These are food items infused with cannabis, including brownies, cookies, gummies, candies, and chocolates.
Also called nonpsychoactive industrial hemp, this substance comes from the sativa plant but contains negligible amounts of THC. The fibres from the stalk can be used to make rope, clothing, and other textiles, while the seeds are edible.
CBD. the component of cannabis that doesn’t make you high, is accessible via a prescription or medical document or in recreational stores. However, many people believe it should be made exempt from the prescription drug list and permitted for use in natural health products (NHPs).
Sponsored by the Canadian Health Food Association (CHFA), the “Get Well, Not High” campaign is based on the premise that if you can legally purchase THC and choose to get high, you should also legally have the choice to purchase CBD at natural health product retailers.
The CHFA is advocating for Health Canada to create a pathway for CBD products to be legally sold as NHPs. Consumers and industry leaders can visit getwellnothigh.ca to ask their member of parliament to support better access to safe, effective, and regulated NHPs that contain CBD.
Although hemp is derived from the same plant as marijuana—Cannabis sativa—the hempseed oil, hemp hearts, and hemp protein powder we buy in stores are from plants that have been bred over decades to contain almost none (no more than 0.3 percent, according to Health Canada regulations) of the psychoactive component (THC) of marijuana.
The benefits of hempseeds and their products are based on their excellent nutrition profile: every 3 Tbsp (28 g) contain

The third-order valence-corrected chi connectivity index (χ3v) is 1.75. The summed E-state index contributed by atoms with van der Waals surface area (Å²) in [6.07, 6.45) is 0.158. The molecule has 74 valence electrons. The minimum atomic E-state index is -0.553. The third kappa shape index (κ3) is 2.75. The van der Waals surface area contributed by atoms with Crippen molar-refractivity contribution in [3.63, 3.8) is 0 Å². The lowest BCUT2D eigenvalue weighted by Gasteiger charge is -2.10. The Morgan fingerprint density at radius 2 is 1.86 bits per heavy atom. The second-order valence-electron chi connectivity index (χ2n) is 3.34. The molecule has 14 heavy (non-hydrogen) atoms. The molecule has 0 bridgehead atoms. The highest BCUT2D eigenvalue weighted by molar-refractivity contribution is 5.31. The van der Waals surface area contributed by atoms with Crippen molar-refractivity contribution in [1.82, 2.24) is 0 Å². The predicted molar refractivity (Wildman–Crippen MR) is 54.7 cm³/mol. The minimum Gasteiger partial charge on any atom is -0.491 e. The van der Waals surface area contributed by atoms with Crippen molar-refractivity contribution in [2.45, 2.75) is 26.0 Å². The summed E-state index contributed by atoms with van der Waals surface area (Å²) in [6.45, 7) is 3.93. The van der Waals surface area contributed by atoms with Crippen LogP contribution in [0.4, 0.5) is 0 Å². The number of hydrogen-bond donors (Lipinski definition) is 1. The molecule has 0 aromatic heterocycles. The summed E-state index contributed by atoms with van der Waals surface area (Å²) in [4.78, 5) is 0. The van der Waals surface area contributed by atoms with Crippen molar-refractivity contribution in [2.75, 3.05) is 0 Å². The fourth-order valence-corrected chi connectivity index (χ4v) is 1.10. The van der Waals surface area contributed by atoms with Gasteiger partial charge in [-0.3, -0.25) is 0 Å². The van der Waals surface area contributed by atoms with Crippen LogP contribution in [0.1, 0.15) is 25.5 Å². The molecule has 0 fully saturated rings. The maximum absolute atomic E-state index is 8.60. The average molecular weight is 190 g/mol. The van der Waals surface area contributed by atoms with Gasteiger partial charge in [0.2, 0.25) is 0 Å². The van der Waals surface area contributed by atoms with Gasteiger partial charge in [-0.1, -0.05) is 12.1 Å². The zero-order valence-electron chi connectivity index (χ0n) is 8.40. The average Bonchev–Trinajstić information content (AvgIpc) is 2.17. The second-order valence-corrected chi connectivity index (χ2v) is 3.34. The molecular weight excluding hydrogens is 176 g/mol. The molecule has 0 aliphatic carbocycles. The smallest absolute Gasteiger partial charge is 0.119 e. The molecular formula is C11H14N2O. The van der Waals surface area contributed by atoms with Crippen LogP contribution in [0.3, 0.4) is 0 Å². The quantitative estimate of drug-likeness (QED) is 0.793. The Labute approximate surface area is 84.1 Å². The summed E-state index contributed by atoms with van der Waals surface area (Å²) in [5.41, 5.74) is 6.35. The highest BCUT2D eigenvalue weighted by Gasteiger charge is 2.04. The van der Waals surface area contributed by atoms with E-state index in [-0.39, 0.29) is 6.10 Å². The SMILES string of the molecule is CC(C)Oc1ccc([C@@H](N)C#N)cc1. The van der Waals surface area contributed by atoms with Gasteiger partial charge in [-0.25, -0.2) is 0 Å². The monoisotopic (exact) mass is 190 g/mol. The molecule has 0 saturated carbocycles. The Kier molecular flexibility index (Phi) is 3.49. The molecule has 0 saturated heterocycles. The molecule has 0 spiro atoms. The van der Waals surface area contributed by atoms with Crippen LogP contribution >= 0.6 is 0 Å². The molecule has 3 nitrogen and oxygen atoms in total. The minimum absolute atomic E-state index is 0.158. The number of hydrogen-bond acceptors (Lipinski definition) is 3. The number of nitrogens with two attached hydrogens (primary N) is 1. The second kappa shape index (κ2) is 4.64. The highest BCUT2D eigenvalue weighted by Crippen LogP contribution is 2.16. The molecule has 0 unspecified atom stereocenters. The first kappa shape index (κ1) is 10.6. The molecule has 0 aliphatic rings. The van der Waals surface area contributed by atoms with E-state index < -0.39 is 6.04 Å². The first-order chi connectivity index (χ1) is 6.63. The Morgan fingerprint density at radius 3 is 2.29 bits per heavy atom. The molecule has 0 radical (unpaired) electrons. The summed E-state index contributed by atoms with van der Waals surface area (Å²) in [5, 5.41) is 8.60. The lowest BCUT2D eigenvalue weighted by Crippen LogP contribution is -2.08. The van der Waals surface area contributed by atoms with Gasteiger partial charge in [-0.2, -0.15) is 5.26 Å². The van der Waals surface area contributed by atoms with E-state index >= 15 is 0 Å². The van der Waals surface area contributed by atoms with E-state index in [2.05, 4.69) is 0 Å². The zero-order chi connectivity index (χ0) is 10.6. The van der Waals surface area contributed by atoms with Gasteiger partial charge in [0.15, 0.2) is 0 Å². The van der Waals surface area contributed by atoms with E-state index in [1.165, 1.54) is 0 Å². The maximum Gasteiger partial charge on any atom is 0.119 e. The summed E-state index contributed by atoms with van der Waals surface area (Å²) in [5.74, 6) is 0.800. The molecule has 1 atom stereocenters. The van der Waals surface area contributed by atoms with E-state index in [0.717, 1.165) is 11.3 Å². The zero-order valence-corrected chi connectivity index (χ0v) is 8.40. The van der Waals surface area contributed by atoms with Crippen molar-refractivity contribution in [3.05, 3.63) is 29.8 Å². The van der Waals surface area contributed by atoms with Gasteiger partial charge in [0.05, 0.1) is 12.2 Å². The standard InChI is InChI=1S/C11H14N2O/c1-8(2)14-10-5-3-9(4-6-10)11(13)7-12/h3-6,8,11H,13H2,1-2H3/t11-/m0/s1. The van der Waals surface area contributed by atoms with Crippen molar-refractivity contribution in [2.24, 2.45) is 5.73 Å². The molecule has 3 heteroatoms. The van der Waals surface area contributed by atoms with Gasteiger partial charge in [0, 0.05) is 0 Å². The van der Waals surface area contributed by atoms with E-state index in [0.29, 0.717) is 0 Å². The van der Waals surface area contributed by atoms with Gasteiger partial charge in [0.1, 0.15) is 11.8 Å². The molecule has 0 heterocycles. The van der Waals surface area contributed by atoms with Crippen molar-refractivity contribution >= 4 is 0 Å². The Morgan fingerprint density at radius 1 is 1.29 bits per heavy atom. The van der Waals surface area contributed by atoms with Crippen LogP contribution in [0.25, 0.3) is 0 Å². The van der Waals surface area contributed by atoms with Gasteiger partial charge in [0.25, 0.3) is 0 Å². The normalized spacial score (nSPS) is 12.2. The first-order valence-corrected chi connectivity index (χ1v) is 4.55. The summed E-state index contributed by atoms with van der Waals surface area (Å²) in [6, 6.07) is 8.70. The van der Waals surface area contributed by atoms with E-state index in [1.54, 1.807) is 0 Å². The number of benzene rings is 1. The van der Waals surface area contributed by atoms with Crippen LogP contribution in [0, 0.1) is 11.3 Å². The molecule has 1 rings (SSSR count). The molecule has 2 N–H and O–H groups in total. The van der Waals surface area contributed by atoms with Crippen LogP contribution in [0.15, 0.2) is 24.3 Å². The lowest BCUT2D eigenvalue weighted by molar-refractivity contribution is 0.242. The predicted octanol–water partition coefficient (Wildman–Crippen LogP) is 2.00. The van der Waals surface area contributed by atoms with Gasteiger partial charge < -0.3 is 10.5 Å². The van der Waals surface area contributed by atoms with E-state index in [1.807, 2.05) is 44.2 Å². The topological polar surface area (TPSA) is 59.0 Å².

As well, hempseed oil contains 30 percent of its weight in essential fatty acids, in an ideal combination of omega-3 and -6 fatty acids.
According to Health Canada, hempseed oil may have benefits for diabetes, cancer, lupus, asthma, rheumatoid arthritis, depression, and hypertension.
Recreational cannabis is for personal use, while medical cannabis is authorized by a health care professional to treat illness and manage symptoms.
Recreational cannabis consumers may use the substance for stress relief, relaxation, pleasure, and creative stimulation. Consumers of medical cannabis may use it to alleviate pain, nausea, anxiety, insomnia, appetite loss, and other symptoms.
Generally, recreational cannabis has a higher THC content, while medical cannabis has a higher CBD content and lower THC content and is less likely to have psychoactive effects.
Recreational cannabis, which includes the psychoactive component THC, is often one of the first drugs a teen is offered. Canadian youth have one of the highest rates of cannabis use worldwide.
Like other mind-altering substances, recreational cannabis is harmful to the still-developing teen brain.
Regular use among adolescents is associated with an increased risk of psychotic symptoms, such as changes in thoughts, feelings, and behaviours, especially where there’s a family or personal history of the same. Some research suggests that cannabis may also raise the risk of anxiety and depression.
Early and frequent cannabis use is linked with poor performance in school, lower grades, and increased risk of dropping out. Heavy, long-term use may also impair teens’ cognitive abilities, possibly to irreversible effect.
These potential negative effects are due to changes that happen in the brain during adolescence, especially the development and maturation of the prefrontal cortex. This area is vital to higher-order cognitive processes such as impulse control, working memory, planning, problem solving, and emotional regulation.